{22}     Contemporary Orthodox & Catholic churches

ERA 7 << Modern Church (3): Ecumenism & Adaptations (AD 1900–2000) >> SESSION 1

Reference: Gonzalez, volume 2, chapters 31-33

        22.1.1  Undercurrents

·         Optimism: The 19th-c was a century of optimism in the West. Western civilization had considered itself destined to lead the world into an age of happiness, with wealth and relative peace.

·         Undercurrents: Yet beneath the surface were destructive currents: end of colonialism and political instability as the breakup of the Turkish Empire had created many unstable states.

        22.1.2  Drastic historic events [1914–1945]

·         World War I [1914–1918]—The 4-year war involved 30 nations and 65 million soldiers.

·         Russian Revolution [1917]—Lenin (1870–1924) installed a communist government.

·         United States: 2 social issues drew attention: prohibition of alcoholic beverages and women’s suffrage.

·         Great Depression [1929–1939]—The crash of the stock market in the United States [1929] caused an economic downturn in the whole world for a decade.

·         Fascism: Mussolini in Italy, Hitler in Germany, and Franco in Spain rose to power.

·         World War II [1939–1945]—In the 6-year world war, 57 nations declared war on each other. A total of 15 million soldiers were killed, plus another 55 million civilian deaths.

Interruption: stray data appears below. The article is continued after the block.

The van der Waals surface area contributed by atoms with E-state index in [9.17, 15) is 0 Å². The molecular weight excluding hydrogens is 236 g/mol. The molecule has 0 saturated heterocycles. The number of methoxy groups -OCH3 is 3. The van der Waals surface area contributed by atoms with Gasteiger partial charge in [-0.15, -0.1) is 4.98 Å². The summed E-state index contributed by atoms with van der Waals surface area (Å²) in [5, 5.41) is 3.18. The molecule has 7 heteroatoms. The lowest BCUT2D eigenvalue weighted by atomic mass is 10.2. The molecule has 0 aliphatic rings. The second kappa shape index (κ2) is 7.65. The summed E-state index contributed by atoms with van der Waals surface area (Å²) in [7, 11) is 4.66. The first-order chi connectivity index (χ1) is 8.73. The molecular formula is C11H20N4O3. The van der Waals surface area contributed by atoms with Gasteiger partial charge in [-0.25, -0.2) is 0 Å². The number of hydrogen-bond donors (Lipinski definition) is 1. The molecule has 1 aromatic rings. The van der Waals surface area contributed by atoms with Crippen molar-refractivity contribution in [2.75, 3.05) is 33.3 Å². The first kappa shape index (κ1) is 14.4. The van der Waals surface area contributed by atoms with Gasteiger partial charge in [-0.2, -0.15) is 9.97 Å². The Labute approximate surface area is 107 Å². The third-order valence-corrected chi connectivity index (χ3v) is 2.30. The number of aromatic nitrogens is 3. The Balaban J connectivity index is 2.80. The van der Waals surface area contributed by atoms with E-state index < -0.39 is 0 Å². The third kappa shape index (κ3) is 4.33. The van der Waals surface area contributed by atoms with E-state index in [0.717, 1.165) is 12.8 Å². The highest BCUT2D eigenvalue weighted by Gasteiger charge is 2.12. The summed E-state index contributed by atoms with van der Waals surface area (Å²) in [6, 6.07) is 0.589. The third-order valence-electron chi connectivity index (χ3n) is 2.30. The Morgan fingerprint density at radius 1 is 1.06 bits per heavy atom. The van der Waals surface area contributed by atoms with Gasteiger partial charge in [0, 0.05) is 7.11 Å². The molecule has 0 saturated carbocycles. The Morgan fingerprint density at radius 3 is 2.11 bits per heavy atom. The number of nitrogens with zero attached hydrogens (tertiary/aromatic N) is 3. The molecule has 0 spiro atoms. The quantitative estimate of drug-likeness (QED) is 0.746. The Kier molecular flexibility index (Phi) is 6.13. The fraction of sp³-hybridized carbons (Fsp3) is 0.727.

22.1.3  Impact of the historic events

·         End of optimism: A casualty of the turbulent years was the optimism about the future western civilization.

·         End of colonialism: Another impact was the worldwide revolt against colonialism. Nationalist movement suddenly took on new life, and in two decades, every colonial empire was dismantled.

·         Domination of communism: Europe was dominated by the communist system in the east and capitalist system in the west, with the “Iron Curtain” separating the two.

·         Women & blacks: The demand for greater leadership among women and blacks led to the post-war civil rights movement and feminist movement demanding great power and equality.

·         Unity vs division in the church: The church, on one hand, became more universal and more united with the ecumenical movement. On the other hand, war, racial and class strife divided the church.

        22.2.1  Developments since the 15th century

·         Russian Orthodox Church: It became independent from the Patriarchate of Constantinople [1448].